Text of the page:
Brad Cole Exhibition
The Western Stage mounts a wonderful, and original, Christmas Carol.
Thursday, December 5, 2002
As the Christmas season rushes down upon us, wings outstretched like the angel of the Annunciation, the inevitable question follows: "Which version of A Christmas Carol am I going to see this year?" Or maybe we should ask, "How many versions of A Christmas Carol can one actually stand to see in a single lifetime?"
If we are talking about the version playing at The Western Stage, the answer should be: "At least one more." From the moment we begin talking about this new adaptation of Dickens'' famous novella, it is apparent that it is different. First of all, the play is titled A Christmas Carol: Scrooge and Marley. Scrooge and Marley? How come the ghost gets top billing along with the world''s most famous misanthrope? Apparently the message is, it is never too late to make the world a better place for those around you.
Further perusal of the program reveals yet another interesting twist. This adaptation was written by Israel Horovitz. Horovitz has long been acclaimed as one of America''s best playwrights, but that has been for his serio-comic (or sometimes less than comic) insights into contemporary society in such works as North Shore Fish, Acrobats, Line, or The Indian Wants the Bronx. But the pairing of twentieth-century hip playwright with nineteenth-century hopeful novelist turns out to be ideal.
The story of Ebenezer Scrooge, the miserable miser who is transformed by story''s end into a philanthropist who carries the spirit of Christmas in his heart year-round, is widely known, and much performed. On Christmas Eve, Scrooge is visited by the ghost of his former business partner, Jacob Marley, in life as miserly and uncompassionate as Scrooge. As part of his penance for not recognizing that "mankind was his business," Marley must help Scrooge correct the error of his ways. To this end, he sends his old friend three spirits, The Ghosts of Christmas Past, Present and Future, to breathe life into Scrooge''s moribund sense of humanity.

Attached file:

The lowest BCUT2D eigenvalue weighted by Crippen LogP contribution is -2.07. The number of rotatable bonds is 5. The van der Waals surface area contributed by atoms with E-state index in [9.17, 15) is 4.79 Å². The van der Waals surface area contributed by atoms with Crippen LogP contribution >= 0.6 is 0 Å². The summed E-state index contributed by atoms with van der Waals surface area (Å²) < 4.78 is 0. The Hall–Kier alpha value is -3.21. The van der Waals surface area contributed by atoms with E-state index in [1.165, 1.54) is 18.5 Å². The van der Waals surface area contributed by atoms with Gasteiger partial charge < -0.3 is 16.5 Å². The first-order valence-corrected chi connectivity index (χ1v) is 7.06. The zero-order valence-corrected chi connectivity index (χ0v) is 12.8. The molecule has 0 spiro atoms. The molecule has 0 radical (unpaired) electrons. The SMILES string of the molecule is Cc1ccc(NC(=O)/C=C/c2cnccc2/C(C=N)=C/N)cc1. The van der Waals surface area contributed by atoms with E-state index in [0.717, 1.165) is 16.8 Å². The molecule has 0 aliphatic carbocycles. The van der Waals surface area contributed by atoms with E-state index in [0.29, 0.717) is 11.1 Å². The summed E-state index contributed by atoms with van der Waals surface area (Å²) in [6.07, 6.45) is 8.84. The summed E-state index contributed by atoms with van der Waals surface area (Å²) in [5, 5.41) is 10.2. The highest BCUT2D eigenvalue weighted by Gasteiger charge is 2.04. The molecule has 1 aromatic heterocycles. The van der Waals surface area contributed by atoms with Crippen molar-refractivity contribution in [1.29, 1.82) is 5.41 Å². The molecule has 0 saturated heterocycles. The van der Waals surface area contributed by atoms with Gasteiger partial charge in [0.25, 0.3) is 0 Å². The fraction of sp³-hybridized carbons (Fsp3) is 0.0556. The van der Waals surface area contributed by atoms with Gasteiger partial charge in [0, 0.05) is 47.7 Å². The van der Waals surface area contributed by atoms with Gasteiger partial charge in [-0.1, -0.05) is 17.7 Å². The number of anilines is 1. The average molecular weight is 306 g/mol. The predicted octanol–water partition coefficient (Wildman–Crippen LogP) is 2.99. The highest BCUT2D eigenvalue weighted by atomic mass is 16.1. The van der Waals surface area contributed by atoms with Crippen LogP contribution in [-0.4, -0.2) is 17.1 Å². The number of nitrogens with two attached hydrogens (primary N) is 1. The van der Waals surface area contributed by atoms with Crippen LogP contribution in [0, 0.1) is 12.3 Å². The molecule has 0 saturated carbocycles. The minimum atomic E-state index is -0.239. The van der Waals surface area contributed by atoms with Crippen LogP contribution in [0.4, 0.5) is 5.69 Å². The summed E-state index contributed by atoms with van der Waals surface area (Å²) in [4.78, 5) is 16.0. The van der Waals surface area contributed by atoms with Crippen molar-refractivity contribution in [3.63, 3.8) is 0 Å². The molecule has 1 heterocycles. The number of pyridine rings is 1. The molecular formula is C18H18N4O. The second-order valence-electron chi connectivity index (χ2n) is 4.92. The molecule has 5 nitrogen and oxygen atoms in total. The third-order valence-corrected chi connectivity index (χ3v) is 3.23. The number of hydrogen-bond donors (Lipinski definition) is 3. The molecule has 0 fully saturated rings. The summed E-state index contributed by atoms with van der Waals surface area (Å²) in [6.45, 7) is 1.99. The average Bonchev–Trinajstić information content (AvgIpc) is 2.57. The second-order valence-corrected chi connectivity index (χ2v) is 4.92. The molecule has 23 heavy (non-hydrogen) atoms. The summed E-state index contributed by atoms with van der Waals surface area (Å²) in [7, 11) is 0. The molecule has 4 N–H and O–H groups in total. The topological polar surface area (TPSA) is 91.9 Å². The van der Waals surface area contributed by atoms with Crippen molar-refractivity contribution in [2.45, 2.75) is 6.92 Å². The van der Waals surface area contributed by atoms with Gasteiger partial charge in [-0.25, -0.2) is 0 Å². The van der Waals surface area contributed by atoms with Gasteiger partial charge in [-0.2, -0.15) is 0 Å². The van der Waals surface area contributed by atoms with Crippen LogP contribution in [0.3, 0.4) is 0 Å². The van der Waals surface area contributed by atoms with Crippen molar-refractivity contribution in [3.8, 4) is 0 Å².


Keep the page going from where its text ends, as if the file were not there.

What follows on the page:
Jeffrey T. Heyer makes the best Scrooge since Alistair Sim. He drips with disdain for everyone from the somewhat Uriah Heep-like charity fund raisers to his own nephew. His reaction to the characters with whom he comes in contact, living and dead alike, is so precise and specific that one is allowed to see many facets of Scrooge. Heyer is equally marvelous as the transformed Ebenezer. He laughs rustily, like a man earnestly remembering the sound from the distant reaches of his past. His bonhomie is clearly out of tune, yet we are convinced that he will master it with ardent practice.
As the ethereal ghost of Jacob Marley, David Parker is a sheer delight. He is a little scary, quite compelling, and though he passes judgement on his partner, he cannot hide the twinkle in his eye as he watches his magic work its desired effect. Parker is often called upon to take the stage alone and explain the situation to the audience. Never does he slip into reportage; instead we get the feeling that he desperately cares about the outcome (as should we), all the while seeing the humor in even the most miserable moments of life.
Jaimie Roedel is a wonderfully likeable Bob Cratchit. His warmth and fatherly affection leaves the audience wishing they, too, could move in with the Cratchit family, in spite of the Cornish game hen-sized goose they will all be sharing on Christmas Day.
Jon Patrick Selover directs his massive ensemble effectively, helping to bring the story to life. Costumes by Rhonda Kirkpatrick-Griffith and Kat Ogletree make bold and meaningful thematic statements. The set by Theodore Michael Dolas and beautiful lighting design by Derek Duarte are as entertainingly theatrical as the adaptation itself. Susan Cable''s choreography is a fun mixture of Irish dance, English country dancing and good old-fashioned show dance. The music direction by Don Dally and Rebecca Hathaway Nelson provides for both onstage music, instrumental and vocal, and eerie (though sometimes distracting) offstage effects.
Western Stage''s A Christmas Carol: Scrooge and Marley is a wonderful early holiday present. Sadly, it plays only through December 14. For tickets and information call the box office at 755-6816.